The Merwede (etymology uncertain, possibly derived from the ancient Dutch (Merwe or Merowe) word meaning "wide water") is the name of several connected stretches of river which ultimately mouth near the cities of Dordrecht and Papendrecht, The Netherlands. The river is part of the Rhine-Meuse-Scheldt delta.
At first, the Meuse river joins the Waal at Woudrichem to form the Boven Merwede (Upper Merwede). A few kilometers downstream it splits into the Beneden Merwede (Lower Merwede) on the right and the Nieuwe Merwede (New Merwede) on the left. All these rivers are tidal. The Nieuwe Merwede joins the Bergse Maas near Lage Zwaluwe to form the Hollands Diep estuary, and separates the Island of Dordrecht from the Biesbosch National Park. The Beneden Merwede splits into the Noord River and Oude Maas near Papendrecht.
In medieval times there was no such distinction. The Merwede (or "Merwe" in Middle Dutch) was the name of a continuous stretch of river, considered to be the lower part of the river Waal (being a major distributary branch of the Rhine). Although the name Merwede is currently only used between the towns of Woudrichem and Papendrecht, during its early history it carried on his name all the way to the sea - including the rivers currently named Noord river and Nieuwe Maas.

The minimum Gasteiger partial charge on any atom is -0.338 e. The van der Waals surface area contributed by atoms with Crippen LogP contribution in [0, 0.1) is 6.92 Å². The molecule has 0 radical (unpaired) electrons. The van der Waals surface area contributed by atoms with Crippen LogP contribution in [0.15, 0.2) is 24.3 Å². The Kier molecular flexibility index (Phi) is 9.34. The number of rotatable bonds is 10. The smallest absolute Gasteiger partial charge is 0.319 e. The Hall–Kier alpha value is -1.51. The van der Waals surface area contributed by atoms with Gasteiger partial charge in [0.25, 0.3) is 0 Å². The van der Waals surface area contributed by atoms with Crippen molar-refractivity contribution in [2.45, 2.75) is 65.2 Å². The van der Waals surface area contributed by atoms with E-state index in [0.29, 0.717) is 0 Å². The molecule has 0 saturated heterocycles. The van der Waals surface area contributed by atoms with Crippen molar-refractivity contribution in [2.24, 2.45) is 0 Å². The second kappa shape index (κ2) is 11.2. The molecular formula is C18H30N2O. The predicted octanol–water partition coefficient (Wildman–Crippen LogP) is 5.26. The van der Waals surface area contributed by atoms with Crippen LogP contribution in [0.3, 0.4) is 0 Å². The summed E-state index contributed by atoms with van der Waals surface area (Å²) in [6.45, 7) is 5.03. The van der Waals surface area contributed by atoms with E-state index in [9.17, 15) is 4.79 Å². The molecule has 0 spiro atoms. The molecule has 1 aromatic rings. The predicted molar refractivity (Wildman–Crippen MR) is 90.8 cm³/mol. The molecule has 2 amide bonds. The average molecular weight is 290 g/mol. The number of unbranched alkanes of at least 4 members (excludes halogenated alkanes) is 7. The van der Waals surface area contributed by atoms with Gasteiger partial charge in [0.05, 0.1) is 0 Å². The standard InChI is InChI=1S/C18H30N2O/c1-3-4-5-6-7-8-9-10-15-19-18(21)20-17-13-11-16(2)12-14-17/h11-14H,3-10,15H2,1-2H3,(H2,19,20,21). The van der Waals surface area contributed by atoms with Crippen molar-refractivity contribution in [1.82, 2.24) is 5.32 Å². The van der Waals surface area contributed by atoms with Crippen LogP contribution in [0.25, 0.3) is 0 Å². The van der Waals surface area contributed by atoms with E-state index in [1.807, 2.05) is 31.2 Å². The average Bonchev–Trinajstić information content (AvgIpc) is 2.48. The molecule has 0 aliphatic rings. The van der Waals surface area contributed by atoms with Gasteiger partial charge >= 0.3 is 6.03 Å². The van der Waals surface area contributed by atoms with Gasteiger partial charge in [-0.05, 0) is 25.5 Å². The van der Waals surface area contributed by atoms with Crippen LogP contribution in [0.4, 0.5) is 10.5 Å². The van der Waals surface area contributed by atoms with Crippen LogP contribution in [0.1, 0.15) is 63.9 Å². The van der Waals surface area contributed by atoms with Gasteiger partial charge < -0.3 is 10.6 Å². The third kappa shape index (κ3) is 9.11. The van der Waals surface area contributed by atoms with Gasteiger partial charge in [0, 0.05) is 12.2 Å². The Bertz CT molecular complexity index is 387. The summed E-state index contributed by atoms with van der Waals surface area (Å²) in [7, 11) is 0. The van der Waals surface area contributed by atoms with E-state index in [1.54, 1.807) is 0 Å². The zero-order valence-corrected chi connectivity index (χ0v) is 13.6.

The situation changed during the later Middle Ages, when a major flood forced the Meuse river to shift its main course towards the Merwede as well. From that moment on, several stretches of the original Merwede were named Meuse instead and served as the primary outflow of that river. These are currently known as the Oude Maas and Nieuwe Maas. However, during another series of severe floods (such as the St. Elizabeth flood) the river Meuse (and, to a lesser extent, the river Rhine as well) found an additional path towards the sea, resulting in the creation of the Biesbosch and Hollands Diep. Because of this, the influence of the river Meuse on its former estuary branches slowly diminished. In recent centuries the influence of the Meuse has decreased even further, to the point that the major stretches of river called Oude Maas and Nieuwe Maas were essentially cut off from the river Meuse completely.
From that moment on, both the current Merwede and all of its former lower stretches (containing the name Meuse or not) are only part of the delta of the Rhine, while the Meuse has been giving its own artificial mouth Bergse Maas and the two rivers Rhine and Meuse are now mostly separated to reduce the risk of flooding.